By Marie Aberger
Senator Cory Gardner promised to be an independent voice for Coloradans: “When my party is wrong, I’ll say it. When something is broken, I’ll fix it.” Now is Gardner’s chance to act on his pledge. Profiting off a public health crisis, allegedly through insider trading, is wrong. And there is a clear, straightforward way for Gardner to help fix it.
Recent reports suggest that two of Gardner’s Senate colleagues, Richard Burr and Kelly Loeffler, relied on information from a senators-only briefing when deciding to offload millions of dollars of stocks before the recent market collapse. Meanwhile, those same senators publicly minimized the pandemic’s threat to the American people, padding their pockets while putting families at risk.
Burr was one of only three senators to oppose a bill banning Congress from insider trading. And Loeffler not only sold ahead of the crash, she also specifically bought stocks likely to benefit from Americans’ shift to telework. And her husband, the chairman of the world’s largest stock exchange, sold off millions more in stocks, which Loeffler initially failed to disclose.
If United States senators used inside information to make millions off a public health crisis, it is blatant, outrageous corruption, and it cannot go unchecked. Gardner can take decisive action right now to keep his promise to Coloradans and stand up for what is right.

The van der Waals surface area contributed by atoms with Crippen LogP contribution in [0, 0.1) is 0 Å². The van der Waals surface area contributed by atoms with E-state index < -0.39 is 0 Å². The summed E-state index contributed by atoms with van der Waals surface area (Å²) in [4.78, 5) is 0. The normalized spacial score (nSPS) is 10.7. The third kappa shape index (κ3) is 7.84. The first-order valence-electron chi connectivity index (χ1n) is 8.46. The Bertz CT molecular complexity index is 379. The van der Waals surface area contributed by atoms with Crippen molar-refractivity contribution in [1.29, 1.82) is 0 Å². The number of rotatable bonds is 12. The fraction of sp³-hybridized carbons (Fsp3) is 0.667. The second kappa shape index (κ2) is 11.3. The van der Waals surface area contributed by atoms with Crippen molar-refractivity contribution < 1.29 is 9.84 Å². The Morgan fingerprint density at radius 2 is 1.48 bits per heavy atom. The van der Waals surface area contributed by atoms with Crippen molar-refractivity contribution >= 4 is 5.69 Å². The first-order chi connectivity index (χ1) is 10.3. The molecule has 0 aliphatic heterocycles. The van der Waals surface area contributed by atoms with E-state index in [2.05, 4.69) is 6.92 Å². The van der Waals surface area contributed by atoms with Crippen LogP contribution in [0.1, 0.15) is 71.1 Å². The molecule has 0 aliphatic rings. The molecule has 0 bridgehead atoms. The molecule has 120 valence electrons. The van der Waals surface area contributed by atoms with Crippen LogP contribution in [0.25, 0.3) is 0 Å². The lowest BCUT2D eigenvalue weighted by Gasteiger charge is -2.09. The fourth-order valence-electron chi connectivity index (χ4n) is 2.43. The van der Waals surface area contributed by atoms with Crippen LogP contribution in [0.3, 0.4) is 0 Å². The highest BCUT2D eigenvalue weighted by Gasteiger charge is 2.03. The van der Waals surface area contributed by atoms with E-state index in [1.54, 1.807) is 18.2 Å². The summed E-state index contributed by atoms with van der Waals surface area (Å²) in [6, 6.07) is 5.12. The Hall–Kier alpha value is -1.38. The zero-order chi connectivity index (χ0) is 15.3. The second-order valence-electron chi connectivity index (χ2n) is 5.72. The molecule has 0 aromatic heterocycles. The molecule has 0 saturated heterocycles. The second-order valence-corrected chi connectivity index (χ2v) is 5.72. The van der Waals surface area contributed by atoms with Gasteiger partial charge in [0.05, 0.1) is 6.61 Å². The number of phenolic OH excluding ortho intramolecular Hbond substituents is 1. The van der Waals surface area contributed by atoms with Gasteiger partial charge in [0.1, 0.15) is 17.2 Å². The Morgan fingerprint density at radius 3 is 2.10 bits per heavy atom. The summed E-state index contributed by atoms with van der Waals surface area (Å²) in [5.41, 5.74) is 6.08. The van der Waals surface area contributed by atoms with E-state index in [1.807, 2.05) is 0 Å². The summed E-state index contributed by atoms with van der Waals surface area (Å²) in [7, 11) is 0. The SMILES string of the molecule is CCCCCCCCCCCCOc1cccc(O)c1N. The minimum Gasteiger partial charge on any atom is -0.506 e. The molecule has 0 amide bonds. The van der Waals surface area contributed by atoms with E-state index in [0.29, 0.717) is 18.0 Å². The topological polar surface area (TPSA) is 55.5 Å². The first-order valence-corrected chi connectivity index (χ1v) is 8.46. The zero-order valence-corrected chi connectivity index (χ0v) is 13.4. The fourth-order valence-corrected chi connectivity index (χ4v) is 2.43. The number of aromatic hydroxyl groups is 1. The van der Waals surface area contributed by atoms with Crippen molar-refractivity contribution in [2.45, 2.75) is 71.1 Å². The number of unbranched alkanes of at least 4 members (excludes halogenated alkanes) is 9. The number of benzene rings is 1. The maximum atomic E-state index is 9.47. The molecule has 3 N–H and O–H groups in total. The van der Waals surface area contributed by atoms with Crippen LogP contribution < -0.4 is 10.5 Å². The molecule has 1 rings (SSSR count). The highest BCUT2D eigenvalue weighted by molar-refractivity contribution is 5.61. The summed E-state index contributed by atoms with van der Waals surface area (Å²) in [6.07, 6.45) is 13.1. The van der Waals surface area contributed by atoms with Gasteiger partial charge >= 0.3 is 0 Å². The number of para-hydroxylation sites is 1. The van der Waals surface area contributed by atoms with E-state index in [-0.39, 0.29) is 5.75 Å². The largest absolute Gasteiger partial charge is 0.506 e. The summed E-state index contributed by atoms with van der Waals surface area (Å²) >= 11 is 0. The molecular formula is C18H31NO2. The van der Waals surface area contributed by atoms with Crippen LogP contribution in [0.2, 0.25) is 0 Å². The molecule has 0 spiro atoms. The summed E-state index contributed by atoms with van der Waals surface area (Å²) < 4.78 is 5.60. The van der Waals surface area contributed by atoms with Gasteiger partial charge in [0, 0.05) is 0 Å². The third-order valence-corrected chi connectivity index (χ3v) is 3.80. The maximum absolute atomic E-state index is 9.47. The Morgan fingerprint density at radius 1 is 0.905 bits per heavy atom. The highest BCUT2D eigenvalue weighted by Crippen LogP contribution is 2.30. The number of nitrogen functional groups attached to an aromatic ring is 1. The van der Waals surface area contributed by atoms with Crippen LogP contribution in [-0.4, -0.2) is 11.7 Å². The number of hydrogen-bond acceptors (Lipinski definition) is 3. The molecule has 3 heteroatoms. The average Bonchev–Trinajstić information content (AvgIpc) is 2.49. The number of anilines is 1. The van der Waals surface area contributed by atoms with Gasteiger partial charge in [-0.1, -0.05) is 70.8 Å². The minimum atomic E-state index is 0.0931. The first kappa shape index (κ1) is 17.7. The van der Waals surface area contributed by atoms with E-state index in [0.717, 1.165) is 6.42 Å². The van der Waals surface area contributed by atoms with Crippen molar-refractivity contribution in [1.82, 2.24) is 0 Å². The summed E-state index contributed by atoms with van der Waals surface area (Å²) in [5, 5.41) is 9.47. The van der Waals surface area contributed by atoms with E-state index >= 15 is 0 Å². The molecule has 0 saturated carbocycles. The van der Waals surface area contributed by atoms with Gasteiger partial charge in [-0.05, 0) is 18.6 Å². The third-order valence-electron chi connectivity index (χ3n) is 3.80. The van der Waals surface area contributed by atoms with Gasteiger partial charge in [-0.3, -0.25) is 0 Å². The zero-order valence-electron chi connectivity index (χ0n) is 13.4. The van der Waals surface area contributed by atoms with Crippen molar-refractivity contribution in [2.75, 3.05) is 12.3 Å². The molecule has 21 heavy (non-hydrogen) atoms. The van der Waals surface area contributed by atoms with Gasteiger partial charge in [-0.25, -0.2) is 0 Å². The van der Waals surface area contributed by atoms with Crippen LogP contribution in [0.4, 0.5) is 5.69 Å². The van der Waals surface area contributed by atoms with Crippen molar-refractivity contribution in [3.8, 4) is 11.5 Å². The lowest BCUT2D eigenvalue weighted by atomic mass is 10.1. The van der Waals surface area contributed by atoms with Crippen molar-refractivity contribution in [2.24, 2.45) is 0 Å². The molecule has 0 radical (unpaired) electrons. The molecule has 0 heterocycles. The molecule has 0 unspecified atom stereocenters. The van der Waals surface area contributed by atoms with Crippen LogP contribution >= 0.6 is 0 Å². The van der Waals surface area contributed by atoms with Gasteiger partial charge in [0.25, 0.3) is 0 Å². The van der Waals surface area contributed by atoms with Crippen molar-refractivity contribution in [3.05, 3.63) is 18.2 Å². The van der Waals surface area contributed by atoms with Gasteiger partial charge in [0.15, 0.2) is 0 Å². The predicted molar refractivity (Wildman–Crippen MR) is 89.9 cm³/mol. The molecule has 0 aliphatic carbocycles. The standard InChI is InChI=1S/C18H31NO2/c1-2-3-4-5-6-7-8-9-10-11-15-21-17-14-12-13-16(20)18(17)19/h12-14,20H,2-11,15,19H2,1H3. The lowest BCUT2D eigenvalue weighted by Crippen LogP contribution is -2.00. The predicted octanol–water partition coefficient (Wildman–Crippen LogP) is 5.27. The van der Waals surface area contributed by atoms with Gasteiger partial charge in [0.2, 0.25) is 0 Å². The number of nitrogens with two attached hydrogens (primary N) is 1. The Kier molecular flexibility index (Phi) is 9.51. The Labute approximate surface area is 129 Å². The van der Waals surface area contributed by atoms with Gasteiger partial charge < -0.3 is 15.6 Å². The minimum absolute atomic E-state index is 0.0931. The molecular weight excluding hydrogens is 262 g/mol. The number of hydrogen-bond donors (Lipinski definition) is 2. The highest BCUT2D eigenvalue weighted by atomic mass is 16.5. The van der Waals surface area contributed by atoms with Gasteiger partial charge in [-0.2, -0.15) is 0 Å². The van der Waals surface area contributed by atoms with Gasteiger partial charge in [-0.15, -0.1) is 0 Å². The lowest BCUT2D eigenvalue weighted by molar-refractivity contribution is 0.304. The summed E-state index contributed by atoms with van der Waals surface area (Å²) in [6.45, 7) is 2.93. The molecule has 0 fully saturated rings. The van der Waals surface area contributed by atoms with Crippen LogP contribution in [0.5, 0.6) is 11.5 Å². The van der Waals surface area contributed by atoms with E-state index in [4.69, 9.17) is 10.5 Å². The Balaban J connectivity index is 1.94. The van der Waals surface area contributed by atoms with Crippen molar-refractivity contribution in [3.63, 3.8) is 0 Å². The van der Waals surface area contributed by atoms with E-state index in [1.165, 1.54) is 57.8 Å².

First, Gardner must immediately call for federal investigations into Burr and Loeffler. These must be independent investigations run by the Securities Exchange Commission and the Department of Justice. Gardner has endorsed Burr’s call for a Senate Ethics Committee investigation, but that is simply not good enough. Ethics Committee inquiries are notoriously slow-moving and inevitably influenced by personal relationships. Moreover, the Senate’s work right now should focus on stabilizing the economy, supporting workers, and ensuring our hospitals and first responders have the supplies they need to stay healthy and save lives. Insider trading is a serious criminal allegation. Leave the investigations to the professionals.
Second, Gardner must champion legislation to ban members of Congress from owning individual stocks. Bills to do just that have already been introduced in both the House and Senate. As a close ally of Mitch McConnell and a crucial vote in the Senate, Gardner should not just support those bills, he should use his immense leverage to force McConnell to fast-track them.
While Burr and Loeffler’s actions raise the most obvious warning signs, they are not the only members of Congress who sold stock before the downturn. Requiring legislators to keep their fortunes in diversified funds rather than individual companies is the simplest and most obvious way to prevent corruption and avoid even the appearance of wrongdoing, which undermines public confidence in our government.
Gardner’s recent financial disclosures show he wisely invests in mutual funds rather than individual stocks. But independent leadership is not just about doing what’s right yourself. It’s about having the courage to stand up to your friends and colleagues. The current insider trading scandal is just the latest evidence of a culture of corruption in the Senate. Wealthy friends and special interests get the inside track, and Coloradans pay the price in the form of higher drug costs, increased pollution and attacks on our health care.
Now is the perfect time for Gardner to finally stand up to McConnell and show that his promises are more than empty words.
Senator: Members of your party are wrong. Say it. Something is broken. Fix it.
Marie Aberger is a Colorado resident and a founding partner of Be Clear, a progressive communications firm. She serves as a spokesperson for Cut the Strings Colorado, a project of Rocky Mountain Values.